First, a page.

“Let this point therefore stand: that those whom the Holy Spirit has inwardly taught truly rest upon Scripture, and that Scripture indeed is self-authenticated; hence it is not right to subject it to proof and reasoning. And the certainty it deserves with us, it attains by the testimony of the Spirit. For even if it wins reverence for itself by its own majesty, it seriously affects us only when it is sealed upon our hearts through the Spirit. Therefore, illumined by his power, we believe neither by our own nor by anyone else’s judgment that Scripture is from God; but above human judgment we affirm with utter certainty (just as if we were gazing upon the majesty of God himself) that it flowed to us from the very mouth of God by the ministry of men. We seek no proofs, no marks of genuineness upon which our judgment may lean; but we subject our judgment and wit to is as to a thing far beyond guesswork! This we do, not as persons accustomed to seize upon some unknown thing, which under closer scrutiny, displeases them, but fully conscious what we hold the unassailable truth! Nor do we do this as those miserable men who habitually bind over their minds to the thralldom of superstition; but we feel that the undoubted power of his divine majesty lives and breathes there. By this power we are drawn and inflamed, knowningly and willingly, to obey him, yet also more vitally and more effectively than by mere human willing and knowing” –Institutes of the Christian Religion, I.vii.5

“Unless this certainty, higher and stronger than any human judgment, be present, it will be vain to fortify the authority of Scripture by arguments to establish it by common agreement of the church or to confirm it with other helps. For unless this foundation is laid, its authority will always remain in doubt.” Institutes, I.viii.1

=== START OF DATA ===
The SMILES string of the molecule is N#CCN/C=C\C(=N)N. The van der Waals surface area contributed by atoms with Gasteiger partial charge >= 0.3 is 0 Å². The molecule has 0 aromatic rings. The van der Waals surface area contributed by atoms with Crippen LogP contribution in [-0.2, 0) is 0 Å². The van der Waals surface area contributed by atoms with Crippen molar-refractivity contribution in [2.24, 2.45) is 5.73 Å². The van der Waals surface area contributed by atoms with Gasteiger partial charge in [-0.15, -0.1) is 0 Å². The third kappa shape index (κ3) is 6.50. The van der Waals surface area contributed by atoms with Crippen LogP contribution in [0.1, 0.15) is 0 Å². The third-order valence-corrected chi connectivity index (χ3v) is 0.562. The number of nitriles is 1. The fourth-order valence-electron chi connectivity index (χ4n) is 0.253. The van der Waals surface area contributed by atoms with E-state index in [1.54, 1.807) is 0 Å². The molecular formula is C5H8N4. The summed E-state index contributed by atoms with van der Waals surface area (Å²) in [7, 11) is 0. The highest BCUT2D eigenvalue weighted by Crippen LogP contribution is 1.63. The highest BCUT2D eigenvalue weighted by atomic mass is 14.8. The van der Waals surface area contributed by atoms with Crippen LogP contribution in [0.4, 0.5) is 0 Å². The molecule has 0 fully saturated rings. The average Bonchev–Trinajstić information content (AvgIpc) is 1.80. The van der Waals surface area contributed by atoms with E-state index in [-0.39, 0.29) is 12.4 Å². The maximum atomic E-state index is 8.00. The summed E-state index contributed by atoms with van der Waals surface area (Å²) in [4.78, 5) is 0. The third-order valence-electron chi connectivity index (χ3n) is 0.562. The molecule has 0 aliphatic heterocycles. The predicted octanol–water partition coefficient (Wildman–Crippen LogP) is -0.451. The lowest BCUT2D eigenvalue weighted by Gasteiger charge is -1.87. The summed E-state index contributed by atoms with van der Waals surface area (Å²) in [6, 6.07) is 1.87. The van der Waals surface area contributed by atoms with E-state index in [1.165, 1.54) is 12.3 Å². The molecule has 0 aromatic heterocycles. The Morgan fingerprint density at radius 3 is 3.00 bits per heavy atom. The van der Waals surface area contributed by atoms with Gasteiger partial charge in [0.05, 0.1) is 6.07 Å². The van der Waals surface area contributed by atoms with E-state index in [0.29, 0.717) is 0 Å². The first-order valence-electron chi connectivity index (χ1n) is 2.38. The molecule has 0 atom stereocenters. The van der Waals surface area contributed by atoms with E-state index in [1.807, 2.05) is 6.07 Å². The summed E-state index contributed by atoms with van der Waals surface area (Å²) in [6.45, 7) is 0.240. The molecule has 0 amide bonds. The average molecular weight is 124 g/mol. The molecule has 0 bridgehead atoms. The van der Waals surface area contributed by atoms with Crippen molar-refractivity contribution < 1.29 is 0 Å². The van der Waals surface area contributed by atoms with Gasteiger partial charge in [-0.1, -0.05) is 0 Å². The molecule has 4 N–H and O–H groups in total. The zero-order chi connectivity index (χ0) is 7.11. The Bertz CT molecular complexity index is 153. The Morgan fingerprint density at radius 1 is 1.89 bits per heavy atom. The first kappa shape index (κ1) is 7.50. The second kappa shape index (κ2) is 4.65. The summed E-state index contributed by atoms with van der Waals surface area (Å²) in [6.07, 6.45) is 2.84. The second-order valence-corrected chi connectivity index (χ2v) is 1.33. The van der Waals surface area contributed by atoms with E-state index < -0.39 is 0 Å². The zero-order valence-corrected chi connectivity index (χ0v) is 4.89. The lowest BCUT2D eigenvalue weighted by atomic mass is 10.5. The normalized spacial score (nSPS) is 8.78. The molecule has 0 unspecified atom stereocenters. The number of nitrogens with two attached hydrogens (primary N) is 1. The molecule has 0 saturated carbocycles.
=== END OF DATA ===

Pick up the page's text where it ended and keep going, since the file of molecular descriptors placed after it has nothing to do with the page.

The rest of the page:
Calvin, of course, goes on and says once we recognize the Bible is the highest authority we see things that bear witness to that authority--and it in this sense we have 'evidence' that the Bible is the Word of God. However, we must never place the witness of the Bible's authority above the authority of the Bible.

Consider this, if you recieve a letter from a king (or a president), it will come with witnesses to his authority. Perhaps on the paper, or on the seal, and particularly in what it says. However that letter bears authority. It's authority comes not from your ability to validate the letter--although the letter can be validated--the letter comes with authority because it is the living voice of the king. In a similary way, the Bible is the Word of God because of whom it comes from and the message contained within.

Monday, September 8, 2008

The Incarnation--a dueling duo

The first quote:

"Many people today assume that all they’ll find in church are abstract, cerebral ideas, theological definitions, and moral correction. But Jesus is God coming down to earth to serve real human needs. The message of the Incarnation is that God comes to everyday people. Like me. Like the church I serve. Like the people in my community who need an experience of God."